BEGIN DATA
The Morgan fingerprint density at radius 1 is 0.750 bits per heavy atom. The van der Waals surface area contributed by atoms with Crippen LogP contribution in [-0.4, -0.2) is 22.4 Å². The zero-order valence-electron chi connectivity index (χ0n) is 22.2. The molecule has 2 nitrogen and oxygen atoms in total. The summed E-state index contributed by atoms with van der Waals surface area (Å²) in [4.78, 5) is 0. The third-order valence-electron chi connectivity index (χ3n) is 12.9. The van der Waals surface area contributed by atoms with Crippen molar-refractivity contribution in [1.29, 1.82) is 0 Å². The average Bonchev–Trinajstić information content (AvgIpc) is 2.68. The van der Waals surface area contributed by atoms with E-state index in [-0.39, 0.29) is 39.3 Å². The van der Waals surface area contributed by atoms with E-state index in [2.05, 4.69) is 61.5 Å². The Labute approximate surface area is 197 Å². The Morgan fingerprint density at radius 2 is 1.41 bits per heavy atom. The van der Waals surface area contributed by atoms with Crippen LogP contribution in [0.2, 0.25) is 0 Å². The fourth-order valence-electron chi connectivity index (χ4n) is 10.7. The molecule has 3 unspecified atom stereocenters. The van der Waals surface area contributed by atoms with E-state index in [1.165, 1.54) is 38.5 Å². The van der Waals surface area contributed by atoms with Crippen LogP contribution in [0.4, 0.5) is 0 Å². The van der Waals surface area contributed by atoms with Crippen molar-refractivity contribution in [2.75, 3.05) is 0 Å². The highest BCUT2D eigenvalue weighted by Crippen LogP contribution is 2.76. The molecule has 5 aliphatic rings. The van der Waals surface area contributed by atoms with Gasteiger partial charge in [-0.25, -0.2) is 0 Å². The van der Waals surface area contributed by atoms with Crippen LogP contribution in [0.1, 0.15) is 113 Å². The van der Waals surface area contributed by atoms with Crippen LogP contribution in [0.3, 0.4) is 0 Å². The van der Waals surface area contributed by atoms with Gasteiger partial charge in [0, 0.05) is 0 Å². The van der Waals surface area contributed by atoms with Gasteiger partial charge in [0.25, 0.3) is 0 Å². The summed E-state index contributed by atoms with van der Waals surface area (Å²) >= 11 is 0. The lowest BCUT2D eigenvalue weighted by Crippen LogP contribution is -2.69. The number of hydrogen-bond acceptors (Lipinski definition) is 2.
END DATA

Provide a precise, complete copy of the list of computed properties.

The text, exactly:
The Morgan fingerprint density at radius 1 is 0.750 bits per heavy atom. The van der Waals surface area contributed by atoms with Crippen LogP contribution in [-0.4, -0.2) is 22.4 Å². The zero-order valence-electron chi connectivity index (χ0n) is 22.2. The molecule has 2 nitrogen and oxygen atoms in total. The summed E-state index contributed by atoms with van der Waals surface area (Å²) in [4.78, 5) is 0. The third-order valence-electron chi connectivity index (χ3n) is 12.9. The van der Waals surface area contributed by atoms with Crippen molar-refractivity contribution in [1.29, 1.82) is 0 Å². The average Bonchev–Trinajstić information content (AvgIpc) is 2.68. The van der Waals surface area contributed by atoms with E-state index in [-0.39, 0.29) is 39.3 Å². The van der Waals surface area contributed by atoms with E-state index in [2.05, 4.69) is 61.5 Å². The Labute approximate surface area is 197 Å². The Morgan fingerprint density at radius 2 is 1.41 bits per heavy atom. The van der Waals surface area contributed by atoms with Crippen LogP contribution in [0.2, 0.25) is 0 Å². The fourth-order valence-electron chi connectivity index (χ4n) is 10.7. The molecule has 3 unspecified atom stereocenters. The van der Waals surface area contributed by atoms with E-state index in [1.165, 1.54) is 38.5 Å². The van der Waals surface area contributed by atoms with Crippen LogP contribution in [0.4, 0.5) is 0 Å². The van der Waals surface area contributed by atoms with Crippen molar-refractivity contribution in [2.75, 3.05) is 0 Å². The highest BCUT2D eigenvalue weighted by Crippen LogP contribution is 2.76. The molecule has 5 aliphatic rings. The van der Waals surface area contributed by atoms with Gasteiger partial charge in [-0.25, -0.2) is 0 Å². The van der Waals surface area contributed by atoms with Crippen LogP contribution in [0.1, 0.15) is 113 Å². The van der Waals surface area contributed by atoms with Crippen LogP contribution in [0.3, 0.4) is 0 Å². The van der Waals surface area contributed by atoms with Gasteiger partial charge in [0, 0.05) is 0 Å². The van der Waals surface area contributed by atoms with Gasteiger partial charge in [0.25, 0.3) is 0 Å². The summed E-state index contributed by atoms with van der Waals surface area (Å²) >= 11 is 0. The lowest BCUT2D eigenvalue weighted by Crippen LogP contribution is -2.69. The number of hydrogen-bond acceptors (Lipinski definition) is 2.